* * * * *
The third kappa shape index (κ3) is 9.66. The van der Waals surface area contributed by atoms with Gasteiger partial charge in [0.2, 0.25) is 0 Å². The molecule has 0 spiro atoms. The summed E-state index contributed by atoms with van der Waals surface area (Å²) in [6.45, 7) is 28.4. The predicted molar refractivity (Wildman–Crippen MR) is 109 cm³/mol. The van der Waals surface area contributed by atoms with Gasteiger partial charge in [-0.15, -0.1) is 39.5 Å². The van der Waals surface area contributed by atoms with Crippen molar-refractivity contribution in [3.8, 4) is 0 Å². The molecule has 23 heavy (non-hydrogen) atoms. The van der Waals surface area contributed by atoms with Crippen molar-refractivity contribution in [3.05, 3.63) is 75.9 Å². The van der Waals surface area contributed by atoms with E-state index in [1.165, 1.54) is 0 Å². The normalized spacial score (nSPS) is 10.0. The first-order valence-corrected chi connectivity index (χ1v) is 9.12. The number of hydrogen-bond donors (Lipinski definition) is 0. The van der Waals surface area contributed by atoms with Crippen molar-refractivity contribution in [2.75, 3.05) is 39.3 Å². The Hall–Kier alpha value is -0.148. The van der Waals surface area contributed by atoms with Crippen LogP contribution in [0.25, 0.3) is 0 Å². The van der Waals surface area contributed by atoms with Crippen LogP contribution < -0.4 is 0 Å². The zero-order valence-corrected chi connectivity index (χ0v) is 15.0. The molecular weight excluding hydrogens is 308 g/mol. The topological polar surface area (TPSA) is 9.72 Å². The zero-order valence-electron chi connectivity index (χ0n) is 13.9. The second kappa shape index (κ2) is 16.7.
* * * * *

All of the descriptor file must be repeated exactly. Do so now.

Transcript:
The third kappa shape index (κ3) is 9.66. The van der Waals surface area contributed by atoms with Gasteiger partial charge in [0.2, 0.25) is 0 Å². The molecule has 0 spiro atoms. The summed E-state index contributed by atoms with van der Waals surface area (Å²) in [6.45, 7) is 28.4. The predicted molar refractivity (Wildman–Crippen MR) is 109 cm³/mol. The van der Waals surface area contributed by atoms with Gasteiger partial charge in [-0.15, -0.1) is 39.5 Å². The van der Waals surface area contributed by atoms with Crippen molar-refractivity contribution in [3.8, 4) is 0 Å². The molecule has 23 heavy (non-hydrogen) atoms. The van der Waals surface area contributed by atoms with Crippen molar-refractivity contribution in [3.05, 3.63) is 75.9 Å². The van der Waals surface area contributed by atoms with E-state index in [1.165, 1.54) is 0 Å². The normalized spacial score (nSPS) is 10.0. The first-order valence-corrected chi connectivity index (χ1v) is 9.12. The number of hydrogen-bond donors (Lipinski definition) is 0. The van der Waals surface area contributed by atoms with Crippen molar-refractivity contribution in [2.75, 3.05) is 39.3 Å². The Hall–Kier alpha value is -0.148. The van der Waals surface area contributed by atoms with Crippen LogP contribution in [0.25, 0.3) is 0 Å². The van der Waals surface area contributed by atoms with Crippen LogP contribution < -0.4 is 0 Å². The zero-order valence-corrected chi connectivity index (χ0v) is 15.0. The molecular weight excluding hydrogens is 308 g/mol. The topological polar surface area (TPSA) is 9.72 Å². The zero-order valence-electron chi connectivity index (χ0n) is 13.9. The second kappa shape index (κ2) is 16.7.